How to Present Data

Posted on March 3, 2014

COMMSTORM - How to Present Data

Ever wonder how great presenters get to be great? While what they are presenting is important, how they present it and what considerations they give to the environment they are presenting in is equally important.

In a recent post I marvelled at how data could actually get in the way of strategic thinking.  It isn’t a question of how accurate the data is, though that of course that matters, but even the best data can be overwhelmed by the state of mind of your audience, your own mindset and how you choose to share data.

It is difficult to be persuasive when your body is closed or unfriendly.  I explore those challenges in my post, Body Language – Managing You So You Can Deliver Your Message. Even when we physically present a positive demeanour our tone can change how information is received. A grating tone can have a disruptive effect and a soothing tone can create interest.

A few years ago on a Saturday afternoon I was lazing around the house with the TV on when I found myself following along with avid attention to a documentary. I was more than twenty minutes into the program when I had to ask myself, “Since when did you have any interest in cartography?”

Patrick Stewart

Cover of Patrick Stewart

I like a good map as much as anyone, but the history of map making would never have made my top ten TV list, not even my top fifty, yet there I was mesmerized. It was at that point that I realized that the narrator was Patrick Stewart. Being a fan of Star Trek I had always enjoyed his voice and that enjoyment was all that was required to get me to enjoy the making of maps.

Tone is so influential to how information is received that even if you deliver the identical words, if you change where you place emphases, you can change the meaning. One of my favourite exercises to illustrate how the identical words can have multiple meanings is the following sentence.

“I didn’t say she stole my money.”

If you place the emphasis on different words in the sentence you can get at least 7 different meanings.

I didn’t say she stole my money – someone else said it.

I didn’t say she stole my money – I didn’t say it.

I didn’t say she stole my money – I only implied it.

I didn’t say she stole my money – I said someone did, not necessarily her.

I didn’t say she stole my money – I considered it borrowed, even though she didn’t ask.

I didn’t say she stole my money – only that she stole money.

I didn’t say she stole my money – she stole things that cost me money to replace.

If a sentence this supposedly straight forward can change meaning depending on which word we emphasize, is it any wonder that even the most influential data can be misinterpreted based on emphasis?

To further complicate things we have the audience’s emotions to take into consideration. Were they anticipating the information?  Are they vested in the outcome?  Do they even understand why you are sharing the information? Just because the connection between your data and their interests are obvious to you, doesn’t mean they are obvious to your audience.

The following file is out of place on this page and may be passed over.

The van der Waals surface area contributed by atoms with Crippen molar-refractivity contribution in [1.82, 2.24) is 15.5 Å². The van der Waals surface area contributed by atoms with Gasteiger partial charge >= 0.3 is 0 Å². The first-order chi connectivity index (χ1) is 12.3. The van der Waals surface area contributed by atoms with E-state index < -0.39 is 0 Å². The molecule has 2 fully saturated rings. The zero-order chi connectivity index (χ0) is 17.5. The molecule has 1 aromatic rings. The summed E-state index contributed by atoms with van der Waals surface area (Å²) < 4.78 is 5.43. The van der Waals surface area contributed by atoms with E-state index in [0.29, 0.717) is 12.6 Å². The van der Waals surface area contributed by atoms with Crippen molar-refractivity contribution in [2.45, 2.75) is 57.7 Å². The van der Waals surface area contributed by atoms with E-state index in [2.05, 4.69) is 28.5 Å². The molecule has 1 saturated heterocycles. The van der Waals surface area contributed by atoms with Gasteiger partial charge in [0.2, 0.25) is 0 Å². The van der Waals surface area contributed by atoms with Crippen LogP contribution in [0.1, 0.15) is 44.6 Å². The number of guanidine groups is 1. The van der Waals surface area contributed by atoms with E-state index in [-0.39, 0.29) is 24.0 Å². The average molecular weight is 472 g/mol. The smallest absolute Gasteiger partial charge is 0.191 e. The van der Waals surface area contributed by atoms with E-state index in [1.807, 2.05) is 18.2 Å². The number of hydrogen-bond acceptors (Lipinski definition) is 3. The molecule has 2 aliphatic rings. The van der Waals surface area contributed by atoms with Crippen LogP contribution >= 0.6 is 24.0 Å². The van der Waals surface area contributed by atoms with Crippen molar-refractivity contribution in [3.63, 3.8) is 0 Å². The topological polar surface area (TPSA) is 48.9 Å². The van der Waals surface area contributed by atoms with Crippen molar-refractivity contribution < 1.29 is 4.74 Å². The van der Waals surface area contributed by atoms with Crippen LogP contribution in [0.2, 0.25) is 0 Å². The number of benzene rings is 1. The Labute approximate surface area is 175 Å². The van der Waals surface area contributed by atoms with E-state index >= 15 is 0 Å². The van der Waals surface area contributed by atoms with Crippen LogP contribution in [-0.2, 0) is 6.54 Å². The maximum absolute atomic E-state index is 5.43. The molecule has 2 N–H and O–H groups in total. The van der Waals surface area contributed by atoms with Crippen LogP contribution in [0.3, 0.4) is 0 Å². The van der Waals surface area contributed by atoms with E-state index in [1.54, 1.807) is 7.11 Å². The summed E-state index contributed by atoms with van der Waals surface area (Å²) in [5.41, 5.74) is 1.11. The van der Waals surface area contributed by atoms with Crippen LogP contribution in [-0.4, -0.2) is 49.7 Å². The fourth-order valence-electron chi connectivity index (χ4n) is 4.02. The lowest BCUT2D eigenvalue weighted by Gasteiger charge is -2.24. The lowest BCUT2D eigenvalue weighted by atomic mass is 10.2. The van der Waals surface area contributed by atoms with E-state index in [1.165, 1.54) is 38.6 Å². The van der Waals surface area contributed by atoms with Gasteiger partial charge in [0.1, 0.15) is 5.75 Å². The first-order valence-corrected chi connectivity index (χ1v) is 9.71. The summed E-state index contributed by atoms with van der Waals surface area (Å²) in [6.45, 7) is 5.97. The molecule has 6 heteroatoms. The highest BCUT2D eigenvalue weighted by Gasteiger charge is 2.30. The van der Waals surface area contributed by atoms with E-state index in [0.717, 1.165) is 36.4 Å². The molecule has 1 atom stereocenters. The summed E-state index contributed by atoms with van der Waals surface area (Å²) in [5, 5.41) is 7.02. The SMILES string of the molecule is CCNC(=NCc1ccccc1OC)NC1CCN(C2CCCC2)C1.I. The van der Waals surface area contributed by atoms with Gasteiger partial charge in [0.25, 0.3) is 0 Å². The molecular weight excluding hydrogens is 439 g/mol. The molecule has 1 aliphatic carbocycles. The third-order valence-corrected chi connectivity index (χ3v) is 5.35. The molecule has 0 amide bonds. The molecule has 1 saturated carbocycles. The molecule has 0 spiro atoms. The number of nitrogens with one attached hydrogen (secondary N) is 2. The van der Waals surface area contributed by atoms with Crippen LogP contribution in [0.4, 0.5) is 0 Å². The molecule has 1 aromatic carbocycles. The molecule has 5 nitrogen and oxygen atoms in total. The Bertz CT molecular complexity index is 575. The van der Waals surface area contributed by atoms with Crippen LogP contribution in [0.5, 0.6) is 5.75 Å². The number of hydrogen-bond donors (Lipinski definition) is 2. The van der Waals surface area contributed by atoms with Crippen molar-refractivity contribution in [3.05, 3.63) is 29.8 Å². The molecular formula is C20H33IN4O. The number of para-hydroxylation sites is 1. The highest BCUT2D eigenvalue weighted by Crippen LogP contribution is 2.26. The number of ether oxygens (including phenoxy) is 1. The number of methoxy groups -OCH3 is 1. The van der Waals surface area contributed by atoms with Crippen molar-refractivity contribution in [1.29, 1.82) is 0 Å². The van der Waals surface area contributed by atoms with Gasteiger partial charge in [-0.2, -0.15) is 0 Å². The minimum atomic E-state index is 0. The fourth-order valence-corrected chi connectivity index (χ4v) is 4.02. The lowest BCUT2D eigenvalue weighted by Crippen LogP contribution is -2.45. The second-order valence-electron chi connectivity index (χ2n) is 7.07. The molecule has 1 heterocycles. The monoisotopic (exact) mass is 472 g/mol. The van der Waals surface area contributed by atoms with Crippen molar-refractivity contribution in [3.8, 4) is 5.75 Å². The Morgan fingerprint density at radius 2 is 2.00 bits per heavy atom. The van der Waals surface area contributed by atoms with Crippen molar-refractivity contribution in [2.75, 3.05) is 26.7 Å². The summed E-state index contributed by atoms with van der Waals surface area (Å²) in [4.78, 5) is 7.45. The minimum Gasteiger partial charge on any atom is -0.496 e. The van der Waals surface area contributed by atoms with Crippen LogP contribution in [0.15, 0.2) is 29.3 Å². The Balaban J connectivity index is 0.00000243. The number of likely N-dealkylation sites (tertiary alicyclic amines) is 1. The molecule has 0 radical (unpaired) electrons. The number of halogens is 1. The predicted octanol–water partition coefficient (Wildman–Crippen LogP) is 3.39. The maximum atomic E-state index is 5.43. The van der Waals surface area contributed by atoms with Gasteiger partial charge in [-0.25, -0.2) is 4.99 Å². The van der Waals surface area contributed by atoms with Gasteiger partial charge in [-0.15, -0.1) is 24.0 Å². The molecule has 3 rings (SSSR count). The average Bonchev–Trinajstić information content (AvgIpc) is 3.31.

The mood of your audience can also have a tremendous impact. If they are tired because it’s mid afternoon on a busy day, you may want to have them do some stretches before beginning. If they are angry it can have a whole host of consequences.  Angry people take shortcuts in their thinking and are more likely to blame people rather than a situation for outcomes. Anger will influence how information is perceived and what actions follow as a consequence. In one study conducted at the University of Illinois (Jennifer S. Lerner) and UC Berkeley (Julie H. Goldberg of and Philip E. Tetlock) noted that people who watched an anger-inducing video were more punitive toward defendants in a series of unrelated fictional tort cases involving negligence and injury than were people who had seen a neutral video. The exceptions to the rule were in those cases where they were told that not only would they be held accountable for their decisions but they would be asked to explain their decisions to an expert.

This gives us a good glimpse into best practices when sharing data, which is having the audience have a sense of responsibility about the outcome or a vested interest in the outcome. Letting them know exactly why you feel the information is relevant to them and telling them that you will ask a few questions at the end to get their opinions on the findings is a good way to ensure that they will do more than daydream while you present. If you can associate a sense of accountability with how they manage the decisions as an outcome, you will also produce more thoughtful contemplation of the data.

Finally we come to the data itself.  Whether you use PowerPoint, Prezi, video or Skype can influence your audience’s reception of your materials. Some people actually feel nauseous when they watch the movement of a Prezi presentation while others want to curl up and go to sleep at the first signs of a PowerPoint. Whichever vehicle you choose, make sure that that you are not overloading your presentation with data. Next week I will explore common pitfalls in showcasing data including when Prezi can outshine PowerPoint.

What about you? Have you ever had a presentation, pitch or a meeting take a strange turn because of how data was viewed? Have you ever found yourself captivated by the delivery style of a presenter?

First image courtesy of Pakorn/

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